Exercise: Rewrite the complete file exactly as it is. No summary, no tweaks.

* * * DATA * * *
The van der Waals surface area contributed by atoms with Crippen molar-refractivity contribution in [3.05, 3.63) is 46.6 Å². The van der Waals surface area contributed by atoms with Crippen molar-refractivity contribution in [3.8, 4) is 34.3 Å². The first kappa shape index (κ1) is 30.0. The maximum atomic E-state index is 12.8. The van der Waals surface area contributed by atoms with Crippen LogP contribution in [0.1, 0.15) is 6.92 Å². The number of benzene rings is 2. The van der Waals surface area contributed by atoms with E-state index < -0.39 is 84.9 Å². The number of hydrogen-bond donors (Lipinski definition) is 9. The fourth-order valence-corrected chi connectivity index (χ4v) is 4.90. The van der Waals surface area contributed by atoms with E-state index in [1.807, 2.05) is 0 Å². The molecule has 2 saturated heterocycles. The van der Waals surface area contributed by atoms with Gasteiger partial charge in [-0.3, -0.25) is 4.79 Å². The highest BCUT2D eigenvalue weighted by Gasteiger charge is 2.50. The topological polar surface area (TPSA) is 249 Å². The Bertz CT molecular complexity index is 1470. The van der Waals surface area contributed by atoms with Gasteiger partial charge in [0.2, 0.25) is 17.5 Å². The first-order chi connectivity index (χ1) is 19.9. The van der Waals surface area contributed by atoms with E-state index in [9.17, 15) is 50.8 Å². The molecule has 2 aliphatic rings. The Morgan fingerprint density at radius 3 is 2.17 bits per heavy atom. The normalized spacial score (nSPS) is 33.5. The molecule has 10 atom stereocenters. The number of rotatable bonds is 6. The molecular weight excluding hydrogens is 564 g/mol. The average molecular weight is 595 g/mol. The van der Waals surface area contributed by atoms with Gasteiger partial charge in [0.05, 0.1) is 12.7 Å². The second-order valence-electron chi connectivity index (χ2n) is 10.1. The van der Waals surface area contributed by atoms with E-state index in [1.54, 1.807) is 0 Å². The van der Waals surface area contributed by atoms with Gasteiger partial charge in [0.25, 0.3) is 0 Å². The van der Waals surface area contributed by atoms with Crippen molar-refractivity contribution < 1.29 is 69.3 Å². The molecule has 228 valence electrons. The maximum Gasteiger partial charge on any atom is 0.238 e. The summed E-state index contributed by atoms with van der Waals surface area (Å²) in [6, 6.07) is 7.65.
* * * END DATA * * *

The van der Waals surface area contributed by atoms with Crippen molar-refractivity contribution in [3.05, 3.63) is 46.6 Å². The van der Waals surface area contributed by atoms with Crippen molar-refractivity contribution in [3.8, 4) is 34.3 Å². The first kappa shape index (κ1) is 30.0. The maximum atomic E-state index is 12.8. The van der Waals surface area contributed by atoms with Crippen LogP contribution in [0.1, 0.15) is 6.92 Å². The number of benzene rings is 2. The van der Waals surface area contributed by atoms with E-state index < -0.39 is 84.9 Å². The number of hydrogen-bond donors (Lipinski definition) is 9. The fourth-order valence-corrected chi connectivity index (χ4v) is 4.90. The van der Waals surface area contributed by atoms with E-state index in [1.807, 2.05) is 0 Å². The molecule has 2 saturated heterocycles. The van der Waals surface area contributed by atoms with Gasteiger partial charge in [-0.3, -0.25) is 4.79 Å². The highest BCUT2D eigenvalue weighted by Gasteiger charge is 2.50. The topological polar surface area (TPSA) is 249 Å². The Bertz CT molecular complexity index is 1470. The van der Waals surface area contributed by atoms with Gasteiger partial charge in [0.2, 0.25) is 17.5 Å². The first-order chi connectivity index (χ1) is 19.9. The van der Waals surface area contributed by atoms with E-state index in [9.17, 15) is 50.8 Å². The molecule has 2 aliphatic rings. The Morgan fingerprint density at radius 3 is 2.17 bits per heavy atom. The normalized spacial score (nSPS) is 33.5. The molecule has 10 atom stereocenters. The number of rotatable bonds is 6. The molecular weight excluding hydrogens is 564 g/mol. The average molecular weight is 595 g/mol. The van der Waals surface area contributed by atoms with Gasteiger partial charge in [0.05, 0.1) is 12.7 Å². The second-order valence-electron chi connectivity index (χ2n) is 10.1. The van der Waals surface area contributed by atoms with E-state index in [1.54, 1.807) is 0 Å². The van der Waals surface area contributed by atoms with Gasteiger partial charge in [0.25, 0.3) is 0 Å². The van der Waals surface area contributed by atoms with Crippen molar-refractivity contribution < 1.29 is 69.3 Å². The molecule has 228 valence electrons. The maximum Gasteiger partial charge on any atom is 0.238 e. The summed E-state index contributed by atoms with van der Waals surface area (Å²) in [6, 6.07) is 7.65.